The World Bank has approved a $350 million finance package to support Ethiopia’s digital identity (ID) drive. The digital ID program — Fayda — introduced in 2022, has seen the enrollment of 3.5 million people in its pilot phase and is set for full rollout in 2024.
- Per a World Bank press release, most of the funding comes under its Digital ID for Inclusion and Services project.
- As part of the finance package, $50 million is a grant for host communities and refugees under the bank’s International Development Association (IDA) window.
- The IDA typically provides grants and low-interest loans to 74 of the world’s poorest countries, 39 of which are in Africa.
- Other reports citing official documents claim that $214 million has already been earmarked for inclusive issuance and $68 million for Fayda’s technical infrastructure.
- $21 million and $35 million were allocated to building infrastructure and service delivery, respectively, while $12 million went to project management.
- The executive director of Ethiopia’s Fayda program, Yodahe Zemichael, said the World Bank’s disbursement is crucial to implementing the ID project, which has been in the pipeline for a while.
- The country hopes to improve its financial inclusion with the new digital ID. As part of the project, Ethiopian banks are set to mandate Fayda as the primary means of identification for financial transactions by 2024.
- Zemichael said:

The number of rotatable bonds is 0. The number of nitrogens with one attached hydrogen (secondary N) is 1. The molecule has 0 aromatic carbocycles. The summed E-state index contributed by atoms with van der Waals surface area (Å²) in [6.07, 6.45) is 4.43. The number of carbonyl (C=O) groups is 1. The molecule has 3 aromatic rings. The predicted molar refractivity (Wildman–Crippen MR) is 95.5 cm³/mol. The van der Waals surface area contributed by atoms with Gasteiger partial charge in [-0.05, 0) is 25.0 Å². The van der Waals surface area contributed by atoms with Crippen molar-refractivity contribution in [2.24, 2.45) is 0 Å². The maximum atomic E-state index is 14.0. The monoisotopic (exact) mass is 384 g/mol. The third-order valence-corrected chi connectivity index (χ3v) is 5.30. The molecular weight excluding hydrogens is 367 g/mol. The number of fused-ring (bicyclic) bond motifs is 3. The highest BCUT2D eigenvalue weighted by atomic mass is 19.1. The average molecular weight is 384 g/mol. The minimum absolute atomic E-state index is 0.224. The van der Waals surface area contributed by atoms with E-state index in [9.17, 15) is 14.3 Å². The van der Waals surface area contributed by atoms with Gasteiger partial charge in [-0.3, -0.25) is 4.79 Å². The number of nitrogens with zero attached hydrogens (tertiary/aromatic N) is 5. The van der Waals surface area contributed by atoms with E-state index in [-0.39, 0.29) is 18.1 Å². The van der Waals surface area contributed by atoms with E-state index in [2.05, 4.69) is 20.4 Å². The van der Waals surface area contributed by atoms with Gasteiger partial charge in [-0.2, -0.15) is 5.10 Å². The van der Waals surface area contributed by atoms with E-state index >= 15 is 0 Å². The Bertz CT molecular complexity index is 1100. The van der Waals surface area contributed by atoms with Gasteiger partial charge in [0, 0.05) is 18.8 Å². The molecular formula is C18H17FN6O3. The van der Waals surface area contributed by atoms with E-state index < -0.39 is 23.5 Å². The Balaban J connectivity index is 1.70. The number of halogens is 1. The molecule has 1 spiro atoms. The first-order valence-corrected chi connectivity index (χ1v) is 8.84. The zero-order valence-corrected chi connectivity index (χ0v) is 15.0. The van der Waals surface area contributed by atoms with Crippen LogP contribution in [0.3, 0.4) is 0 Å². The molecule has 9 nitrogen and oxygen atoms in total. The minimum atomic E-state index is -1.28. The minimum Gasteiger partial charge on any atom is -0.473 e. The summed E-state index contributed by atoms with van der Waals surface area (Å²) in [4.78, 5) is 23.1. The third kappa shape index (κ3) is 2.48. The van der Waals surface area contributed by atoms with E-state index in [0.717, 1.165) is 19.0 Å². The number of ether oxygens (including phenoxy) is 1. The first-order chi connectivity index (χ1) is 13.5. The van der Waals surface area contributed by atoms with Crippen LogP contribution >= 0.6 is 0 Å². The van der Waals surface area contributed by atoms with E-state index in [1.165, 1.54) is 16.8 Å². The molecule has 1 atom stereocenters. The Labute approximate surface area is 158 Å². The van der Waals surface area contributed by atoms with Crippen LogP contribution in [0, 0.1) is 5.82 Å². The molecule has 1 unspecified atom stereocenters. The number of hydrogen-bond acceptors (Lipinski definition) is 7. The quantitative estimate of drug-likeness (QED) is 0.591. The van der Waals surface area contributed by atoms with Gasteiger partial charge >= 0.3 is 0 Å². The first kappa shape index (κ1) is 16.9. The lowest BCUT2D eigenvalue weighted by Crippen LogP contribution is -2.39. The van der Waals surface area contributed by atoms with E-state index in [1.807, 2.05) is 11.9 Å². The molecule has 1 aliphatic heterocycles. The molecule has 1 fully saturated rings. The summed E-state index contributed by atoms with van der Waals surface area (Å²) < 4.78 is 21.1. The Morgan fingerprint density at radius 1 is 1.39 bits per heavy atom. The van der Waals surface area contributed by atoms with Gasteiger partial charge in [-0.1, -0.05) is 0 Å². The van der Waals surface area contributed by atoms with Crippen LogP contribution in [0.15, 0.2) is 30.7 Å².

“This finance will help us to roll out the digital ID project that we have been working on for a long time at the country level.”
- Ethiopia’s foreign reserves are depleted. The $350 million World Bank funding package adds to its growing debt portfolio, valued at $28.2 billion at the end of March.
- Last week, the country’s finance minister announced that Ethiopia would miss a scheduled Eurobond repayment due to insufficient foreign exchange to complete the payment.
- It is now working to secure an emergency relief package from the International Monetary Fund (IMF). While preliminary talks have been held, there is no agreement yet.
- The conflict-ravaged East African country recently secured a temporary waiver on its debt payments to Chinese creditors and an agreement in principle on further debt relief with its bilateral creditors.
- The World Bank’s funding for the Fayda project could prove pivotal, especially since the country’s extensive debt portfolio means it has less foreign exchange to meet local economic needs.